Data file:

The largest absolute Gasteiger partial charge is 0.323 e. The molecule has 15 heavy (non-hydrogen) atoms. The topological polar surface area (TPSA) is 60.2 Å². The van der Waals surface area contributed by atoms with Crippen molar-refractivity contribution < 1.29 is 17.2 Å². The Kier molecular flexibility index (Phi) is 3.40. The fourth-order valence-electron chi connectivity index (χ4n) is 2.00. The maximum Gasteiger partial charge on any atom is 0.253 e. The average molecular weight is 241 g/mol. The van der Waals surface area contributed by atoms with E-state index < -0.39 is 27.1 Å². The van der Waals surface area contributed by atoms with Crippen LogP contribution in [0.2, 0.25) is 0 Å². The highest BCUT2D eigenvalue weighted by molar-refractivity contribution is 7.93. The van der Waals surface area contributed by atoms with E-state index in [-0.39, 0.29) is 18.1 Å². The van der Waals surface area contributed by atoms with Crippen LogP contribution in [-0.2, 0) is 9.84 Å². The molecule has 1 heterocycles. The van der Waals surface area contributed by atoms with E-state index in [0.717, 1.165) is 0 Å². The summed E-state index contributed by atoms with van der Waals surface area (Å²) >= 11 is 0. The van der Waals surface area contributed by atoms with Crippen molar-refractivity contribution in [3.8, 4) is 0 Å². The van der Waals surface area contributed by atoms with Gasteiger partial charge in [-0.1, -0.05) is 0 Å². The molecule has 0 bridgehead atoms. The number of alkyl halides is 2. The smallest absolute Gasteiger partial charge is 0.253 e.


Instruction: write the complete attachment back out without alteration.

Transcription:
The largest absolute Gasteiger partial charge is 0.323 e. The molecule has 15 heavy (non-hydrogen) atoms. The topological polar surface area (TPSA) is 60.2 Å². The van der Waals surface area contributed by atoms with Crippen molar-refractivity contribution < 1.29 is 17.2 Å². The Kier molecular flexibility index (Phi) is 3.40. The fourth-order valence-electron chi connectivity index (χ4n) is 2.00. The maximum Gasteiger partial charge on any atom is 0.253 e. The average molecular weight is 241 g/mol. The van der Waals surface area contributed by atoms with E-state index < -0.39 is 27.1 Å². The van der Waals surface area contributed by atoms with Crippen LogP contribution in [0.2, 0.25) is 0 Å². The highest BCUT2D eigenvalue weighted by molar-refractivity contribution is 7.93. The van der Waals surface area contributed by atoms with E-state index in [-0.39, 0.29) is 18.1 Å². The van der Waals surface area contributed by atoms with Crippen LogP contribution in [-0.2, 0) is 9.84 Å². The molecule has 1 heterocycles. The van der Waals surface area contributed by atoms with E-state index in [0.717, 1.165) is 0 Å². The summed E-state index contributed by atoms with van der Waals surface area (Å²) >= 11 is 0. The van der Waals surface area contributed by atoms with Crippen molar-refractivity contribution in [3.8, 4) is 0 Å². The van der Waals surface area contributed by atoms with Gasteiger partial charge in [-0.1, -0.05) is 0 Å². The molecule has 0 bridgehead atoms. The number of alkyl halides is 2. The smallest absolute Gasteiger partial charge is 0.253 e.